Monday, March 17, 2014

St. Paddy’s Day Snow Visitors

Nosing for red-hot poker leaves

 St. Paddy’s Day 2014 snowstorm left us with about nine inches of snow—and some unusual visitors to our bird feeders.  With the extra snow and ice cover we’ve had this winter, I think I now know why I uncharacteristically bought 80 pounds of sunflower seeds last fall, rather than the usual 40.

Cleaning up sunflower-seed shells

Bird feeders, of course, are for birds—and we see lots of them. Typical birds scrounging for seeds under our feeders are white-throated sparrows, song sparrows, juncos, and cardinals.  Chickadees, titmice, white-breasted nuthatches, and downy and red-breasted woodpeckers feed at the suet and seed feeders.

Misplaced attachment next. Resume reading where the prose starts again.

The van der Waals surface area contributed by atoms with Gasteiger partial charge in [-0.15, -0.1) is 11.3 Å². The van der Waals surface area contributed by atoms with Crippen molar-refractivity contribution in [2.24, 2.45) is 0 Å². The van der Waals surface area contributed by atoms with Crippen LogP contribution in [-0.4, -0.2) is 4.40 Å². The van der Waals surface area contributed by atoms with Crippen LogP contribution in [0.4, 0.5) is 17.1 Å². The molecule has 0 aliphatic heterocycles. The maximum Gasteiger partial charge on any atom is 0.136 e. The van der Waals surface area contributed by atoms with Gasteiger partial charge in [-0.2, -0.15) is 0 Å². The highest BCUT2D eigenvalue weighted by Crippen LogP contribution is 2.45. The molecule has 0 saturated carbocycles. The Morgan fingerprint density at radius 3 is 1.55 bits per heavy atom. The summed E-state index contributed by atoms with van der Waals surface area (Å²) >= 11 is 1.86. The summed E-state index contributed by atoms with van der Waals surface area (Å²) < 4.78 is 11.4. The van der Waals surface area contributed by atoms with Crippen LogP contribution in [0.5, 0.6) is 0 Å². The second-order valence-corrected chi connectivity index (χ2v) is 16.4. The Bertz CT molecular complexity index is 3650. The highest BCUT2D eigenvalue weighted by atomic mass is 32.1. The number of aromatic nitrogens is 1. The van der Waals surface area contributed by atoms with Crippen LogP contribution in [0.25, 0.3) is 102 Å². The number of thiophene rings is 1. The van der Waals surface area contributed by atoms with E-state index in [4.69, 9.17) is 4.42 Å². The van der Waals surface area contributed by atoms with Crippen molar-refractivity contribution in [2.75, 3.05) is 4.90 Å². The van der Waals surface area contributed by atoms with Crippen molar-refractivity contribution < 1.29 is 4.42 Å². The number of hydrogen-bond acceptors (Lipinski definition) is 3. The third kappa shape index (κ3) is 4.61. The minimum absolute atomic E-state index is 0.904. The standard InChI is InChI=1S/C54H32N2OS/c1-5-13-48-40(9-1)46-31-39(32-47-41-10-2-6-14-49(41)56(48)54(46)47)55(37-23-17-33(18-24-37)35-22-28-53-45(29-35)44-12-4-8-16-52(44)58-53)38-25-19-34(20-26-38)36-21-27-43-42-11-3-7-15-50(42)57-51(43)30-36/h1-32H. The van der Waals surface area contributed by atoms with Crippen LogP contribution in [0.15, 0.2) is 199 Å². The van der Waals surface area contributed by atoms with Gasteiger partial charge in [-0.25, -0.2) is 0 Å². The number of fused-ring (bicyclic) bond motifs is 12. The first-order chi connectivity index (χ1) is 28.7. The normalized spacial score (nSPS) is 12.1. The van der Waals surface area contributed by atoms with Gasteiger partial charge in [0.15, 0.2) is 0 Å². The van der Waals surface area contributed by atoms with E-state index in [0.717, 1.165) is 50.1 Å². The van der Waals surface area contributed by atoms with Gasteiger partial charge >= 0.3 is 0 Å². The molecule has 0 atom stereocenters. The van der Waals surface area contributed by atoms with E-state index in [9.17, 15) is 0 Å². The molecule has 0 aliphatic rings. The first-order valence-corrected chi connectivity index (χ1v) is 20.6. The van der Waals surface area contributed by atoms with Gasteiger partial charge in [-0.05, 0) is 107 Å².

St. Paddy’s Day snow, however, brought several new visitors.  One was a rufous-sided towhee that was ground feeding with several juncos and white-throated sparrows.  Then arrived three deer, which normally don’t come so close to our house during daylight hours.
Towhee deer-watching
But the deer apparently were desperate for food—any kind of food.  One doe pushed her nose through the snow and pulled out several dead red-hot poker leaves, which normally deer don’t browse because the leaves are so tough and stringy.  And then the three all but inhaled sunflower-seed shells discarded by birds, while the towhee watched from a kousa dogwood tree.

Nearby a garden gnome, with green jacket and, hopefully, insulated underwear, poked his head through the snow to deliver a “Happy St. Paddy’s Day” greeting.
"Happy St. Paddy's Day!"